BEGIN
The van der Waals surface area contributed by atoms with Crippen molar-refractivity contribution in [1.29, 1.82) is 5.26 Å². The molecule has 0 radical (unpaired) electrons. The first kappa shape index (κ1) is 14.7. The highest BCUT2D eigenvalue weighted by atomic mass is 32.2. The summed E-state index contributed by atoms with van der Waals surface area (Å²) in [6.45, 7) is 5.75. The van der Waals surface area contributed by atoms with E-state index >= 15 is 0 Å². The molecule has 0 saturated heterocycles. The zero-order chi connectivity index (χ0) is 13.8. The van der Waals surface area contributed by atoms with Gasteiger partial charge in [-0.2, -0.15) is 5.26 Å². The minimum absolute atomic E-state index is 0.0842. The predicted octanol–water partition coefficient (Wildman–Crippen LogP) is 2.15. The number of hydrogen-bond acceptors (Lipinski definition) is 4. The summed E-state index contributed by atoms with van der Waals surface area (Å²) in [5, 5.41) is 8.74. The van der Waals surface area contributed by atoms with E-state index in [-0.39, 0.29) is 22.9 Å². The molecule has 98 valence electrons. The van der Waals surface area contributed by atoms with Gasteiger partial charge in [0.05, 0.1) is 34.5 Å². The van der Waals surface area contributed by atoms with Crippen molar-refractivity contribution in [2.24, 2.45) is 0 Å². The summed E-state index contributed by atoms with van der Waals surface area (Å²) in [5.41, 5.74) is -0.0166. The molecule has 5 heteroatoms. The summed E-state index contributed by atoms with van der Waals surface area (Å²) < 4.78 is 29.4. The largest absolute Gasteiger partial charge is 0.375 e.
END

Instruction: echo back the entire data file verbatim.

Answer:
The van der Waals surface area contributed by atoms with Crippen molar-refractivity contribution in [1.29, 1.82) is 5.26 Å². The molecule has 0 radical (unpaired) electrons. The first kappa shape index (κ1) is 14.7. The highest BCUT2D eigenvalue weighted by atomic mass is 32.2. The summed E-state index contributed by atoms with van der Waals surface area (Å²) in [6.45, 7) is 5.75. The van der Waals surface area contributed by atoms with E-state index >= 15 is 0 Å². The molecule has 0 saturated heterocycles. The zero-order chi connectivity index (χ0) is 13.8. The van der Waals surface area contributed by atoms with Gasteiger partial charge in [-0.2, -0.15) is 5.26 Å². The minimum absolute atomic E-state index is 0.0842. The predicted octanol–water partition coefficient (Wildman–Crippen LogP) is 2.15. The number of hydrogen-bond acceptors (Lipinski definition) is 4. The summed E-state index contributed by atoms with van der Waals surface area (Å²) in [5, 5.41) is 8.74. The van der Waals surface area contributed by atoms with E-state index in [-0.39, 0.29) is 22.9 Å². The molecule has 98 valence electrons. The van der Waals surface area contributed by atoms with Gasteiger partial charge in [0.05, 0.1) is 34.5 Å². The van der Waals surface area contributed by atoms with Crippen molar-refractivity contribution in [2.24, 2.45) is 0 Å². The summed E-state index contributed by atoms with van der Waals surface area (Å²) in [5.41, 5.74) is -0.0166. The molecule has 5 heteroatoms. The summed E-state index contributed by atoms with van der Waals surface area (Å²) < 4.78 is 29.4. The largest absolute Gasteiger partial charge is 0.375 e.